AS MANY AS 20 PEOPLE, mostly Americans from the
Richmond Dive Club in Virginia on vacation in Belize, died Oct. 8
when 15-foot tidal surges, whipped by 140 mph winds from powerful
Hurricane Iris, capsized their dive boat. The 120-foot Wave Dancer,
chartered from Peter Hughes Diving in Miami, had sought safe haven
in Big Creek, about 80 miles south of Belize City. Three of the 20
passengers and five of eight crew members survived the storm, which
also destroyed thousands of homes in the southern part of Belize.
Recovery and rebuilding efforts are under way. Tourism minister
Mark Espat said the Belize Tourism Board has dispatched teams of
rescue workers, including tourism police units, to the areas most
affected which include Placencia, Monkey River and surrounding
villages. For travel updates, visit the Belize Web site at www.travelbelize.org or www.belizeemergency.net.
THREE KEY MESSAGES emerged from a recent
strategy session in New York hosted by the Caribbean Tourism
Organization to formulate ideas to jumpstart travel to the region.
The central themes were: One Caribbean for One America, which
highlights special hotel packages, discounted rates and promotions
on 16 islands; Caribbean Cares, which includes charity events and
free stays for firefighters, police and rescue officers, and travel
agent incentives and information on increased commissions. CTO's
Board of Directors and ministers of tourism were set to meet this
week in the Bahamas to discuss the tourism downswing following the
terrorist attacks on the U.S.
SONESTA BEACH RESORTS in Key Biscayne, Fla.;
Anguilla; Aruba, and Bermuda boosted agent commissions to 20% for
all bookings made between Sept. 24 and Dec. 15.
THE BARBADOS TOURISM AUTHORITY and the Barbados
Hotel and Tourism Association are sponsoring a hospitality
conference Oct. 30 and 31 to support initiatives aimed at enhancing
the island's tourism product. The conference is part of the
Barbados Tourism & Hospitality Festival Oct. 26 to Nov. 3, a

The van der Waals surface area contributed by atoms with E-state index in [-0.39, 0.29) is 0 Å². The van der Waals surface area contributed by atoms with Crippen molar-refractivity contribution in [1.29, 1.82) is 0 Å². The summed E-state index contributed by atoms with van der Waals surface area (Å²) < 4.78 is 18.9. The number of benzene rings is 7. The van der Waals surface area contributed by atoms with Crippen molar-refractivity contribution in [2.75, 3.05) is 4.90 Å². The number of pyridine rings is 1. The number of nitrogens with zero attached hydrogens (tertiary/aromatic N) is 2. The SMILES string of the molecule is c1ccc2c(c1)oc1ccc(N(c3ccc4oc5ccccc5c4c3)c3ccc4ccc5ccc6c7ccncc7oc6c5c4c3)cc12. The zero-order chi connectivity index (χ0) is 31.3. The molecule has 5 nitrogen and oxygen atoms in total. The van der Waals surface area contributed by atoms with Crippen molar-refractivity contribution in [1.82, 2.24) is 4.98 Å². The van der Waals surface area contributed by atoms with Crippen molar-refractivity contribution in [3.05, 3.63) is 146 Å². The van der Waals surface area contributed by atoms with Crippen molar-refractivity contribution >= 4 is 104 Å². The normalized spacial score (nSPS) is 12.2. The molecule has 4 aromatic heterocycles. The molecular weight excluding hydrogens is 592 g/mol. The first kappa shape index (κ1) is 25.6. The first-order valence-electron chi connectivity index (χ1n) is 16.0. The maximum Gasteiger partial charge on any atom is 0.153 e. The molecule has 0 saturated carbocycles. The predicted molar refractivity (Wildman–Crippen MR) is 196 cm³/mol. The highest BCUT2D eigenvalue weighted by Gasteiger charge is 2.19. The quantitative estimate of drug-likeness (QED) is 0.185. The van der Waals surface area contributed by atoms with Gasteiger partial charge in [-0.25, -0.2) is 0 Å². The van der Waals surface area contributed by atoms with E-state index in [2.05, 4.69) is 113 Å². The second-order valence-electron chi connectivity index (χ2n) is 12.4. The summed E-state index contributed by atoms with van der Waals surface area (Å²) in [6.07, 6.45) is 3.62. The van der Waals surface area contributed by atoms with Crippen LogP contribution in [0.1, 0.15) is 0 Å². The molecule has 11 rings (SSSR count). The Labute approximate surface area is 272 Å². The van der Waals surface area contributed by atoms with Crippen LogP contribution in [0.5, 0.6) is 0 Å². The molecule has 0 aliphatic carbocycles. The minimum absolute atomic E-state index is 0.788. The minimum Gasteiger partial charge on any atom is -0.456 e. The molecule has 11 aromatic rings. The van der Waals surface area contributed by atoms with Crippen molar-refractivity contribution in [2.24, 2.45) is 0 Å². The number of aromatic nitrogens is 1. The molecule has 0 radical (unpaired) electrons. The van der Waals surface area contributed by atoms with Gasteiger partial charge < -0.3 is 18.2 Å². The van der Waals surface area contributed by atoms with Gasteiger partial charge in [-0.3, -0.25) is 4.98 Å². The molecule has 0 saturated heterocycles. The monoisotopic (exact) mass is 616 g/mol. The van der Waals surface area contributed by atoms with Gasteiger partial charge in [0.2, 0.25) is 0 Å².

new food festival designed to redefine the island as the
Caribbean's culinary capital.
THE JAMAICA TOURIST BOARD reported that former
chairman Adrian Robinson returned to the private sector as a
marketing counselor. Trevor Riley, JTB's former deputy director of
marketing, joined Air Jamaica as director of marketing,
A CONTINGENT of 50 hoteliers from Jamaica
converged on New York Oct. 5 as a show of support for the
destination and the recovery efforts. The group, wearing "I Love
New York" T-shirts, appeared on the "Today" show and "Good Morning
America," donated Jamaica's Blue Mountain coffee to a Midtown
firehouse and joined in prayer and song in Union Square.
THE CARIBBEAN REGION will benefit from
widespread redeployments in cruise traffic made necessary by the
Sept. 11 terrorist attacks. Micky Arison, Carnival Corp. chairman,
said cruise lines have pulled 15,000 to 18,000 berths out of
European routes since the attack, with most of the ships redirected
to the Caribbean for 2001 and 2002. Caribbean destinations closest
to the North American marketplace will benefit the most, Arison
SANDALS RESORTS chairman Gordon "Butch" Stewart
and archrival SuperClubs Resorts chairman John Issa will join
forces with the Jamaica Tourist Board in promotional efforts in the
U.S. Promotions could include packages in conjunction with Air
Jamaica that feature stays at each of the firms' hotels. The
government has allocated an additional $8 million for tourism
marketing, bringing to $13 million the amount allocated the sector
in the past two months.
AMERICAN EAGLE will introduce three daily
roundtrip flights from Bonaire to Aruba Oct. 15. The new service
augments American Eagle's service four times a week from San Juan
to Bonaire, launched in June. On Nov. 1, Nevis Express begins
nonstop flights three times a day between San Juan and Nevis.
Flying time is approximately one hour.